Rules and Regulations for Vacation Rentals in Lake Tahoe

Jonathan Murray —  June 21, 2013

lake tahoe countiesWhether attracted by the skiing during the winter months, or by hiking and sandy beaches when the weather is warmer, Lake Tahoe is one of the top vacation destinations in the U.S.

That makes it a popular location for vacation home owners, too, and there are more than 4,000 rentals listed – on both sides of the California/Nevada border – through VRBO.com alone.

If you have, or are considering, a vacation rental in the Lake Tahoe area, what do you need to know? Most importantly, that it’s one lake with many different rules! Make sure you’re clear which jurisdiction your home is located in and which rules apply to your particular property.

Lake Tahoe is bordered by four counties:

In addition, there are several more urban areas:

Each of these regions has its own regulations around vacation rentals – as well as its own terminology. The region also has the Tahoe Regional Planning Agency, a bi-state regional environmental planning agency, which guides development and planning around the lake.

While your best bet is to contact the local authorities directly, particularly if you’re in an unincorporated area along the lake, here’s a brief summary of what you might expect.

Placer County, California

Once you actually start your vacation rental business, you’ll need to contact Placer County within 30 days to get a Transient Occupancy Registration Certificate.

You’ll also need to collect a Transient Occupancy Tax for rentals of 30 days or less – but the amount depends on where your home is located:

  • If it’s within an area defined as the “Western Slope”, the rate is 8 percent.
  • If it’s within an area defined as “North Lake Tahoe”, the rate is 10 percent.

When tax time rolls around, the county provides a Transient Occupancy Tax Worksheet to help you figure out what you owe. You can get more detailed information from the Uniform Transient Occupancy Tax booklet; you should also know that the county refers to vacation rentals as a “tourist home or house”.

City of South Lake Tahoe, California

To get a Vacation Home Rental Permit in South Lake Tahoe, you – or a licensed property manager – must be based within a 30-mile radius of your property and available 24 hours a day to address any issues that may come up.

You’ll also need to provide a diagram or photo of your rental property that includes parking spaces.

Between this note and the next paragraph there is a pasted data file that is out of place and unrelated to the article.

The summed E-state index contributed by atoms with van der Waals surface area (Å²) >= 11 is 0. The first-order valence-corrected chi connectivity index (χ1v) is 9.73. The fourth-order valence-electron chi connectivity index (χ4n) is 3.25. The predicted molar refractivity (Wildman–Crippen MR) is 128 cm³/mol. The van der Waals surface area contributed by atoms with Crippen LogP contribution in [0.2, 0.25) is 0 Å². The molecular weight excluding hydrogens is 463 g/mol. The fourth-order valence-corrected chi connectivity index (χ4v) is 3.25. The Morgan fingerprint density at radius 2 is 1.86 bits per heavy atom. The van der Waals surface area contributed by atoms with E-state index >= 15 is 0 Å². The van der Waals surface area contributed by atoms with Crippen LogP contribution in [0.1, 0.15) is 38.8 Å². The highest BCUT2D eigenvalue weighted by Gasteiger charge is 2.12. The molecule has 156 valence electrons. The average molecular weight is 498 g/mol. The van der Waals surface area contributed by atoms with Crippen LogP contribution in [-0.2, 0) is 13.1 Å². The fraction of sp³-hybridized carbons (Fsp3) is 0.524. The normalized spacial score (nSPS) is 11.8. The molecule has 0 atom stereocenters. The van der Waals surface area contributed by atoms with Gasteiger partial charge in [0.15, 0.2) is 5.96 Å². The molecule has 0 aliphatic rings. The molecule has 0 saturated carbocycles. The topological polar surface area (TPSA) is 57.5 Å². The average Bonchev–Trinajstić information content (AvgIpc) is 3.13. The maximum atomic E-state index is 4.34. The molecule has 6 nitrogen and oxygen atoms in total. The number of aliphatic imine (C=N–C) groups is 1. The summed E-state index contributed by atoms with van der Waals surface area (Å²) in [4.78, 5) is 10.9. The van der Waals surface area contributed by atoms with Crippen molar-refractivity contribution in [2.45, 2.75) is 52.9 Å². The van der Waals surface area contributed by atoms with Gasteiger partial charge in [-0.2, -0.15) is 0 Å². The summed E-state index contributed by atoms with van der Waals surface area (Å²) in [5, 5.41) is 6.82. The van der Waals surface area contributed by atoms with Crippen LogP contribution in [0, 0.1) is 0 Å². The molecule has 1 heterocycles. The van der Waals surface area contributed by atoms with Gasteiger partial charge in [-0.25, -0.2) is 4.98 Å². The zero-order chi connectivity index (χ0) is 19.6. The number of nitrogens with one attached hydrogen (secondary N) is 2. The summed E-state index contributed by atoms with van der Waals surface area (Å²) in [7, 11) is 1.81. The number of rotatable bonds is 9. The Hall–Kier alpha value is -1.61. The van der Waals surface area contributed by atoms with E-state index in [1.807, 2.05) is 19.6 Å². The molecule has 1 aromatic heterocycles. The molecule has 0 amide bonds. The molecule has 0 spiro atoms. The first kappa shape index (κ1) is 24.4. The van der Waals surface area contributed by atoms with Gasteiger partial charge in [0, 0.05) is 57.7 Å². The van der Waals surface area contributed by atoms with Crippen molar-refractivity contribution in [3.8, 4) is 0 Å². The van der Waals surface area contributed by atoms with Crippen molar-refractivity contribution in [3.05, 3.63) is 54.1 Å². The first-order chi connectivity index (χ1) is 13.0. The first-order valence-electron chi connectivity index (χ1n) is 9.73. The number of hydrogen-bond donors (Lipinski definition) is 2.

A number of other rules are outlined on the city’s website, including a note that in addition to the permit, you’ll need to obtain a business license.

Town of Truckee, California

If your rental property is in the Truckee area, you need to register your property within 30 days after you start advertising your property and it is available for rent.

If you plan to rent your property for 31 nights or less, you will need to collect Transient Occupancy Taxes, a 10 percent tax on any rent you collect.

“Rent” is defined broadly to include cancellation deposits, standard cleaning fees, forfeited deposits or cancellation fees, and in-room services. However, it does not include anything that’s refundable, charges for equipment, or “non-rent items (i.e. valet service, parking fees, golf fees).”

Rental terms that are longer than 30 days are exempt from Transient Occupancy Taxes, but guests must sign a declaration form.

Douglas County, Nevada

There are no incorporated towns or cities within Douglas County, so regulation of vacation rentals near the lake is covered by the county.

Will you need a vacation rental permit? Contact the county’s planning department to confirm.

If your property does need a permit, you’ll need to complete the Vacation Home Rental Permit form, which will need to include:

For complete details about vacation rentals in Douglas County, contact the county office.

Washoe County, Nevada

Washoe County is a large district that stretches north to the Oregon border and includes the city of Reno.

The county has a transient lodging tax, but no information available about vacation rentals (what they call “transient lodging”) readily available on their website. Contact the county directly for more information.

* Note: Be sure to verify rules and regulations for your city or consult a lawyer before making any decisions about your short-term rental.

The information above is intended for informational purposes only; it is not legal advice and should not be relied upon as such. If you need legal advice, you should consult a licensed attorney in your area.

photo credit: JTahoe

Jonathan Murray

Jonathan Murray

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Before starting MyVR, he co-founded Lift Media (acquired), a lead generation company that worked with clients like American Express, Netflix, and Fandango. He started MyVR after being frustrated with setting up his own Sonoma cottage as a vacation rental. He studied engineering at Bucknell University and received his MBA from Stanford University.
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